The Wildlife Society provides recommendations for grazing regulations

By Laura Bies

The Bureau of Land Management plans to update its grazing rules. ©BLM Oregon and Washington

The Wildlife Society submitted comments to the Bureau of Land Management last week, highlighting a list of issues that the BLM should consider in its forthcoming Environmental Impact Statement that analyzes the potential effects of changes to policies governing livestock grazing on public lands.

The comments, which the Society prepared in close collaboration with expert members in its Rangeland Wildlife Working Group, also provided scientific resources for the agency to reference. That EIS will discuss and analyze the possible effects of changes to BLM’s grazing regulations, which govern 18,000 permits and leases for livestock grazing on 155 million acres of public lands across the western United States.

According to a press release from BLM, “the proposed revisions will update, modernize and streamline the grazing regulations and provide greater flexibility for land and resource management … The BLM hopes to improve its stewardship of the nation’s rangeland resources by strengthening controls to prevent unauthorized grazing, enhancing environmental protections across various non-grazing land-use programs, and improving public input opportunities.”

TWS’ letter recognizes the agency’s challenging multiple use mandate and emphasizes the need for the BLM to employ adaptive management in its approach to managing public lands — supported by sufficient staff and other resources. “The workload associated with assessing rangeland health, water quality, wildlife populations, habitat and other resource values remains a daunting task, especially with the increasing use of adaptive management strategies that are monitoring intensive. Adaptive management strategies are effective only when supported by ongoing and appropriate monitoring,” the letter reads.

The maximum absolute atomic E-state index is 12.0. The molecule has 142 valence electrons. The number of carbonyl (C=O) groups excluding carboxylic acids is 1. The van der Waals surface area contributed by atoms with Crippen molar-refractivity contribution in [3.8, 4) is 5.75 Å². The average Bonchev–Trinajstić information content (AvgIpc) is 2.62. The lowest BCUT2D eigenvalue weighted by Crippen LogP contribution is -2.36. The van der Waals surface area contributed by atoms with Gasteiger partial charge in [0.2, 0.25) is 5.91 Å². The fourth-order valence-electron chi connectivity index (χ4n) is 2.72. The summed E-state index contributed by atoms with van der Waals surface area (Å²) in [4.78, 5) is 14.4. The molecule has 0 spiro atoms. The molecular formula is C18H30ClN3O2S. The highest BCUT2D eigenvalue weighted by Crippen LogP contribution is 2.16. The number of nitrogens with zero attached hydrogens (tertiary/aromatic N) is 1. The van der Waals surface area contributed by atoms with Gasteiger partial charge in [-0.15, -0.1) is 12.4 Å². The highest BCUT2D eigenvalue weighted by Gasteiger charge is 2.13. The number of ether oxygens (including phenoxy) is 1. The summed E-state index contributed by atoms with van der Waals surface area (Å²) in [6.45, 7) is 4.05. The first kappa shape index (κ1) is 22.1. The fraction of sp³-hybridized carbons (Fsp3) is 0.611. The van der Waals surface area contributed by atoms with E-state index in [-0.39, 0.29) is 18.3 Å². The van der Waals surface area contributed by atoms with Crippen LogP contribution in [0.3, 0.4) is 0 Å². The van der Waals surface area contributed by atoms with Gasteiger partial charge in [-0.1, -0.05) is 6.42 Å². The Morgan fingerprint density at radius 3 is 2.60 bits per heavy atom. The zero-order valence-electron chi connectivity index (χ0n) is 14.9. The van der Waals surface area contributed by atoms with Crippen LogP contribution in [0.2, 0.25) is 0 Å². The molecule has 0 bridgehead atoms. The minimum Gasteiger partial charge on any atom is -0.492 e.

The letter also recommends that the BLM ensure adequate consideration of threatened and endangered species, as well as special status species, as identified by the states in the State Wildlife Action Plans. It pointed out the need to specifically address sage-brush ecosystem and sage-grouse conservation and how those ongoing efforts could be effected by the proposed regulatory changes.

The comments also recommend that the BLM assess how the proposed grazing rule changes would “support BLM’s ability to make livestock grazing and range development decisions that enhance and protect known or suspected migration corridors and big game winter range,” as required by the Secretary of the Interior’s Secretarial Order 3362.

The BLM last attempted to update its grazing rules in 2006, but those revisions were blocked by the federal court. The agency is accepting comments on the notice until Mar. 6.

Read TWS’ position statement on Livestock Grazing on Rangelands in the Western United States and Incorporating Wildlife Needs in Land Management Plans

Laura BiesLaura Bies is a government relations contractor and freelance writer for The Wildlife Society. She has a B.S. in Environmental Science and a law degree from George Washington University. Laura has worked with The Wildlife Society since 2005. Read more of Laura's articles.

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